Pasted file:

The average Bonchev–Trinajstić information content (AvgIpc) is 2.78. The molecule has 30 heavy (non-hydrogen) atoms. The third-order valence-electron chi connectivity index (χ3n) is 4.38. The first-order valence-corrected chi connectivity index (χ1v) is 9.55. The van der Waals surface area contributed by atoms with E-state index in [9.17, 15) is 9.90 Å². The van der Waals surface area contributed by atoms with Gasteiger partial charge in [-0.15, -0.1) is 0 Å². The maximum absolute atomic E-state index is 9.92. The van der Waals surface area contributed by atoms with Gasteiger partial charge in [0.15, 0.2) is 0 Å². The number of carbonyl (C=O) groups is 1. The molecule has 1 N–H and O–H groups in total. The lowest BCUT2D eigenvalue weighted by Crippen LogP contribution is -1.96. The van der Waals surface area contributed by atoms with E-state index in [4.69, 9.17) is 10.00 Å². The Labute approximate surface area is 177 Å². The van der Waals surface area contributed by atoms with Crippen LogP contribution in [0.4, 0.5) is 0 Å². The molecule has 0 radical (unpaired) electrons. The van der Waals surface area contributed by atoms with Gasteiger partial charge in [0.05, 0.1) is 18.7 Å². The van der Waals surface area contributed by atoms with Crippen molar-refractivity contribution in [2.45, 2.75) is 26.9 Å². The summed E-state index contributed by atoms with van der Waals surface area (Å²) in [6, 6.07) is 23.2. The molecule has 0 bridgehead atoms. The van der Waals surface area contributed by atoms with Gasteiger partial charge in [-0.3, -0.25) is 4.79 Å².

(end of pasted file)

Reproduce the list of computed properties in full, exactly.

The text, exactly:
The average Bonchev–Trinajstić information content (AvgIpc) is 2.78. The molecule has 30 heavy (non-hydrogen) atoms. The third-order valence-electron chi connectivity index (χ3n) is 4.38. The first-order valence-corrected chi connectivity index (χ1v) is 9.55. The van der Waals surface area contributed by atoms with E-state index in [9.17, 15) is 9.90 Å². The van der Waals surface area contributed by atoms with Gasteiger partial charge in [-0.15, -0.1) is 0 Å². The maximum absolute atomic E-state index is 9.92. The van der Waals surface area contributed by atoms with Gasteiger partial charge in [0.15, 0.2) is 0 Å². The number of carbonyl (C=O) groups is 1. The molecule has 1 N–H and O–H groups in total. The lowest BCUT2D eigenvalue weighted by Crippen LogP contribution is -1.96. The van der Waals surface area contributed by atoms with E-state index in [4.69, 9.17) is 10.00 Å². The Labute approximate surface area is 177 Å². The van der Waals surface area contributed by atoms with Crippen LogP contribution in [0.4, 0.5) is 0 Å². The molecule has 0 radical (unpaired) electrons. The van der Waals surface area contributed by atoms with Gasteiger partial charge in [0.05, 0.1) is 18.7 Å². The van der Waals surface area contributed by atoms with Crippen molar-refractivity contribution in [2.45, 2.75) is 26.9 Å². The summed E-state index contributed by atoms with van der Waals surface area (Å²) in [6, 6.07) is 23.2. The molecule has 0 bridgehead atoms. The van der Waals surface area contributed by atoms with Gasteiger partial charge in [-0.3, -0.25) is 4.79 Å².